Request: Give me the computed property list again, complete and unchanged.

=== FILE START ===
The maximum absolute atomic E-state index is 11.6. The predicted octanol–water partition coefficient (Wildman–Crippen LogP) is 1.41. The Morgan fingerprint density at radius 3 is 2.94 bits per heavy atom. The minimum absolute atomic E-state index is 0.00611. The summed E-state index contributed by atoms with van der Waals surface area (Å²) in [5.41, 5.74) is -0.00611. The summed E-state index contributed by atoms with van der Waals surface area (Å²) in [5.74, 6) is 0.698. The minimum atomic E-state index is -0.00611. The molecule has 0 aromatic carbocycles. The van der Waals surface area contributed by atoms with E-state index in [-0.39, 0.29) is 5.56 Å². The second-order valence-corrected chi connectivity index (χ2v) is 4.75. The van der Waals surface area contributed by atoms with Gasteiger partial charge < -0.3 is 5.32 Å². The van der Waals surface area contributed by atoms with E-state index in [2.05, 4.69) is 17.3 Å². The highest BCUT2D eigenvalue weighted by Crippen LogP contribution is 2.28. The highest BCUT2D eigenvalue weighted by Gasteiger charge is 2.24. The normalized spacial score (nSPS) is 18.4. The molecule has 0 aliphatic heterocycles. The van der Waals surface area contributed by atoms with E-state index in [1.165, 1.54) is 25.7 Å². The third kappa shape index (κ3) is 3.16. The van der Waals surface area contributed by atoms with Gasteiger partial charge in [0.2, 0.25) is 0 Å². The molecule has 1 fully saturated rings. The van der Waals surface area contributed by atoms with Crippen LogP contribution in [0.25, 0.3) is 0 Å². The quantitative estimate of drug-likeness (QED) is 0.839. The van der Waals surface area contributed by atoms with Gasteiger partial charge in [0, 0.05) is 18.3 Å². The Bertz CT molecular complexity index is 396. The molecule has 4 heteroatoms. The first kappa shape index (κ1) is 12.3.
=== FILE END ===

The maximum absolute atomic E-state index is 11.6. The predicted octanol–water partition coefficient (Wildman–Crippen LogP) is 1.41. The Morgan fingerprint density at radius 3 is 2.94 bits per heavy atom. The minimum absolute atomic E-state index is 0.00611. The summed E-state index contributed by atoms with van der Waals surface area (Å²) in [5.41, 5.74) is -0.00611. The summed E-state index contributed by atoms with van der Waals surface area (Å²) in [5.74, 6) is 0.698. The minimum atomic E-state index is -0.00611. The molecule has 0 aromatic carbocycles. The van der Waals surface area contributed by atoms with E-state index in [-0.39, 0.29) is 5.56 Å². The second-order valence-corrected chi connectivity index (χ2v) is 4.75. The van der Waals surface area contributed by atoms with Gasteiger partial charge < -0.3 is 5.32 Å². The van der Waals surface area contributed by atoms with E-state index in [2.05, 4.69) is 17.3 Å². The highest BCUT2D eigenvalue weighted by Crippen LogP contribution is 2.28. The highest BCUT2D eigenvalue weighted by Gasteiger charge is 2.24. The normalized spacial score (nSPS) is 18.4. The molecule has 0 aliphatic heterocycles. The van der Waals surface area contributed by atoms with E-state index in [1.165, 1.54) is 25.7 Å². The third kappa shape index (κ3) is 3.16. The van der Waals surface area contributed by atoms with Gasteiger partial charge in [0.2, 0.25) is 0 Å². The molecule has 1 fully saturated rings. The van der Waals surface area contributed by atoms with Crippen LogP contribution in [0.25, 0.3) is 0 Å². The quantitative estimate of drug-likeness (QED) is 0.839. The van der Waals surface area contributed by atoms with Gasteiger partial charge in [0, 0.05) is 18.3 Å². The Bertz CT molecular complexity index is 396. The molecule has 4 heteroatoms. The first kappa shape index (κ1) is 12.3.